I'm no expert, but I feel like a ĉu should be in there somewhere; possibly as "Do, ĉu popoloj kuiras..." And possibly that kuiri ought to be conjugated in the conditional (kuirus) instead.
Anyone with a better grasp of the language have an opinion (or better yet, a definitive statement) on this?
I see what's weird.
My direct translation: So peoples are cooking beef barbecue for lunch? (Should be a question marker word in the original, I'll leave that to your l33t skilz) We cooked human barbecue for breakfast.
Did you intend for breakfast to be past but lunch present?
Are you sure?
Oh, no, wait, in The Brothers Grimm it was the horse that ate the kid, wasn't it? The cow is just innocent and misunderstood ;)
No. We don't know what the rest of the species could be up to. I'm currently a child in a state full of cows. I must flee!
According to The Sixteen Rules of Esperanto Grammar commented by Don Harlow, " The main difference between the use of the definite article in Esperanto and in English is that in Esperanto the article, with a singular noun, may be used to indicate an entire class.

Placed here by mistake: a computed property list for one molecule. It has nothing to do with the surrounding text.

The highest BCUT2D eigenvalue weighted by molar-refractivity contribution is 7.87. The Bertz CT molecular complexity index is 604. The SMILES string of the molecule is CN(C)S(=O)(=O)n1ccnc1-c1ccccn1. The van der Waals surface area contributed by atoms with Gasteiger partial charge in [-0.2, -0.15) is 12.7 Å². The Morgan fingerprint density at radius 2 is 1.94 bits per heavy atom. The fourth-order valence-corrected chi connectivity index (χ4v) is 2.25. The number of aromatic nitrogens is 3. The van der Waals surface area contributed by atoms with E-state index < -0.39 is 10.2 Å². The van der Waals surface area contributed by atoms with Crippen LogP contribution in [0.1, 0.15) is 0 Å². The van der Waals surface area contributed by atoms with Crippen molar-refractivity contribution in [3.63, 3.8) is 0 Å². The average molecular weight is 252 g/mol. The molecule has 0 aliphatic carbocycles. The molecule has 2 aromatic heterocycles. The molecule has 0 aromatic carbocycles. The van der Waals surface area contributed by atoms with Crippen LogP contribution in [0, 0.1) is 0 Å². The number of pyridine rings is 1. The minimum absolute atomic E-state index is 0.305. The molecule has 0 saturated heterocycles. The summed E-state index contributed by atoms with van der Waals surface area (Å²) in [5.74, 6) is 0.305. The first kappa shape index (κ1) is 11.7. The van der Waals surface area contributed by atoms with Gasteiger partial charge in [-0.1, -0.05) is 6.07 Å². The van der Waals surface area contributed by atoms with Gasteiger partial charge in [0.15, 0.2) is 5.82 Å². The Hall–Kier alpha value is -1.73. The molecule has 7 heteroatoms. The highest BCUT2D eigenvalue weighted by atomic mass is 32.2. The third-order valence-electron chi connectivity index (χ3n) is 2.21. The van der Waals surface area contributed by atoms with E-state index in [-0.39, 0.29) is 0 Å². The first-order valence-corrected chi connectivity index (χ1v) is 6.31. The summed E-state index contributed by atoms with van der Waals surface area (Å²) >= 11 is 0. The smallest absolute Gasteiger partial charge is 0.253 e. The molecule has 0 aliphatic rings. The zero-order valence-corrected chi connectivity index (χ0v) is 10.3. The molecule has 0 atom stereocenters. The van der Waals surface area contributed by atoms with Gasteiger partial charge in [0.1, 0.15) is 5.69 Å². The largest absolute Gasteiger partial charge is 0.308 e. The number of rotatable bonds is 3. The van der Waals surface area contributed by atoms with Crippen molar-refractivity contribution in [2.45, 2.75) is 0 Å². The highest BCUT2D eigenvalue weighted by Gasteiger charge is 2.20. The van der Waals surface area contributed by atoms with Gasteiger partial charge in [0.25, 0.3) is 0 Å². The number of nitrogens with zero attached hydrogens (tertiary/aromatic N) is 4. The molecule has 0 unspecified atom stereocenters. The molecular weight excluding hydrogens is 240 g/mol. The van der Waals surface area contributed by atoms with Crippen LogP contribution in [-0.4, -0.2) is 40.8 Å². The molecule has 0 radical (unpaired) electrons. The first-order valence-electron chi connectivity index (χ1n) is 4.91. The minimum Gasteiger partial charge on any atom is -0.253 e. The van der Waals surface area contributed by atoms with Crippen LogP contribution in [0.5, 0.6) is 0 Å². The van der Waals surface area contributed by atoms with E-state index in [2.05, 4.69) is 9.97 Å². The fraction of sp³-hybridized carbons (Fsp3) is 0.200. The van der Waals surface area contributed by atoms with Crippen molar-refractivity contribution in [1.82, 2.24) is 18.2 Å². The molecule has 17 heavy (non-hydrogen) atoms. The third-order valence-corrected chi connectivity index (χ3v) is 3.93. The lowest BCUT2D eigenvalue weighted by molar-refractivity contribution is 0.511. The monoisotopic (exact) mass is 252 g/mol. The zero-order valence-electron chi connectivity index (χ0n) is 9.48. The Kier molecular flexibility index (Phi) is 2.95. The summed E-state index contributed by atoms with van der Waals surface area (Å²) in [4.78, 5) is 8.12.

EXAMPLE la leono estas danĝera besto = lions are dangerous animals"
So yes, I think it could mean "Cows do not eat children"
Bovo can mean either Bull (or any other word applied to such a beast) or bovine (in general). If you wish to emphasize the maleness of the critter you can say virbovo (there's a movement afoot to use boviĉo instead. I feel that ending can get lost in a busy sentence).
If you want a "cow" (a female bovine) you can say bovino.
A calf is bovido, etc.
Thankfully we don't anticipate the use of bobovo.
This sentence: exists
Cow: eats children anyway
Children: Those bastards lied to me!